Dillon Giancola
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Dillon Giancola

I'm Dillon, the Editor In Chief for The Sputnik. I am in my fourth year of journalism. I love all things sports and music, and have a passion for writing about both. I am from Edmonton, but somehow (and maybe unfortunately) I hate the Oilers and love the Leafs.
Dillon Giancola
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After a month’s worth of ‘Best of 14’ blogs on people’s Facebook profiles, 2015 is finally here. As we go back to school for a new semester, the biggest question is : what will be the first huge trend, fad or tragedy of 2015 to distract us from our studies and lead us to going crazy on social media?

But on a more serious note, what did we learn from the entertainment world in 2014, and societies reactions to these stories, that can show us what to expect in 2015?

I do not know if this is really the case, but a quick look back to 2014 seems to recall more large societal events than usual, at least in the areas of social justice. There is always something that stands out, be it a revolution in Egypt, Kony 2012, or Rob Ford, but this year seems to have taken the cake.

There was the death of Robin Williams, and the outpouring of grief and love in his wake, leading to a huge, positive discussion about depression and suicide. Further showcasing the hope and love society can make when they come together is the ALS Ice Bucket Challenge trend that took off near the end of the summer. Millenials everywhere joined to voice their opinions in support of those struggling with disease, be it physical or mental.

Then of course there was the increase of feminism in the everyday conversation. With first the Ray Rice incident, in which he punched his then fiancé in the face in an elevator, and then the alleged sexual assaults committed by Jian Ghomeshi and Bill Cosby. These stories brought the issues of domestic abuse, sexual consent, rape culture and victim blaming to the forefront in a way never matched before.

But no discussion of 2014 would be complete without mentioning the shooting of Michael Brown by a Missouri police officer and the subsequent riots that broke out in the suburb of Ferguson. The story gained more exposure and backlash once the Grand Jury in the case chose not to indict the officer, and two New York police officers, both minorities, were shot dead in their car in a separate, later situation.

There were other memorable stories, such as the recent Sony hocking scandal that led to The Interview not being released. And this is not considered a scandal per se, but the fact that the top selling album of 2014 was Taylor Swift’s “1989” is absolutely outrageous.

So what can we expect to see in 2015? While we surely can’t anticipate what stories will break, we can see if the arts and entertainment world will pick up on these issues.

Already in 2015 we have the impending release of “Selma”, the critically acclaimed Martin Luther King Jr movie.  As well, former R&B star D’Angelo just released is first album in 15 years, titled “Black Messiah.” D’Angelo described it as being, “about people rising up in Ferguson and in Egypt and in Occupy Wall Street and in every place where a community has had enough and decides to make change happen.” We can be certain to see more of a stance against racism and racial tensions in 2015, whether it be from musicians, movies or literature.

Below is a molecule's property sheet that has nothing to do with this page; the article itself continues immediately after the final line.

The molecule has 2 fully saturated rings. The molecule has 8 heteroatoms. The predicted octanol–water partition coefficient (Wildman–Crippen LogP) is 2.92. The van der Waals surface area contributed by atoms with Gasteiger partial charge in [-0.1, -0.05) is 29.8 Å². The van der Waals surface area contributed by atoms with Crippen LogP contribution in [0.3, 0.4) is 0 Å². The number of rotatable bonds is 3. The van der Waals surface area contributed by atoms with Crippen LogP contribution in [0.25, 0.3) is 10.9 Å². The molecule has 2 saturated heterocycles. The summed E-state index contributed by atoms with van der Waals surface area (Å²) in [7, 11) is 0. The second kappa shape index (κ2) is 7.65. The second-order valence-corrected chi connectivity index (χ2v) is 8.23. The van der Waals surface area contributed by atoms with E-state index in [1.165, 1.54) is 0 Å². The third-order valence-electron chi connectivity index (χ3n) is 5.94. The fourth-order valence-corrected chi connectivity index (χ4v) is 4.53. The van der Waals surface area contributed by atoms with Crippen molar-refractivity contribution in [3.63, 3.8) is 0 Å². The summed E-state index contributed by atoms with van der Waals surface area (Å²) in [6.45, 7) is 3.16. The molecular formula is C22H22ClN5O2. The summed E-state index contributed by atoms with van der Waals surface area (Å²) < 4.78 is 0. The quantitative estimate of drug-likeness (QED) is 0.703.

The criticism of the NFL’s handling of Ray Rice’s discipline did a bit to overcrowd the discussion of domestic abuse. Specifically, does an employer have the right to fire someone for something that he was not found guilty of in the courts, and does an employer, or in this case, professional sports league, have an obligation to be a frontrunner in social change. The NFL and its commissioner, Roger Goodell, were heralded for the action they took in suspending Ray Rice for the season, until it came out that Goodell probably knew about the video of the altercation months before it was released to the public, and that maybe he was just reacting to public outrage instead of taking a strong social stance.

Whatever the other storylines that muddle the issue, you can be sure that the conversation of abuse and rape will continue in 2015. Perhaps you will see women artists follow Beyonce’s lead and write more feminism-inspired songs (even if she isn’t really a feminist). The cases of Gomeshi and Cosby show us that we really are not united in what is abuse, what is rape, and who is really at fault in these situations. It will take some time to sort this out, but the issues are real and they will not go away in 2015. Art imitates life, as they say, and I think there is no issue that will be more presented in the New Year than those of domestic abuse, rape culture and victim blaming.

While the specifics of the news stories that will break, and the art that will make waves, are yet unknown, we can see the increase of people, especially millennials, taking to social media to discuss these important social issues. We take it for granted now, but it is a trend that continues to grow, with 2014 having the most social media activity yet.  And although the internet can be a very negative place, its potential for good is unmatched. We see that in the continuing of the social conversation on mental health, and it is exciting to think of the possibilities that social media will spread hope in 2015.

There has been no huge stories in 2015 yet, but it won’t be long before this year produces its first major news event. And If it is anything like last year, there will be hopeful times for society, controversial times, and opportunities for art and entertainment to contribute to social change. I can’t wait to see where this year will take us.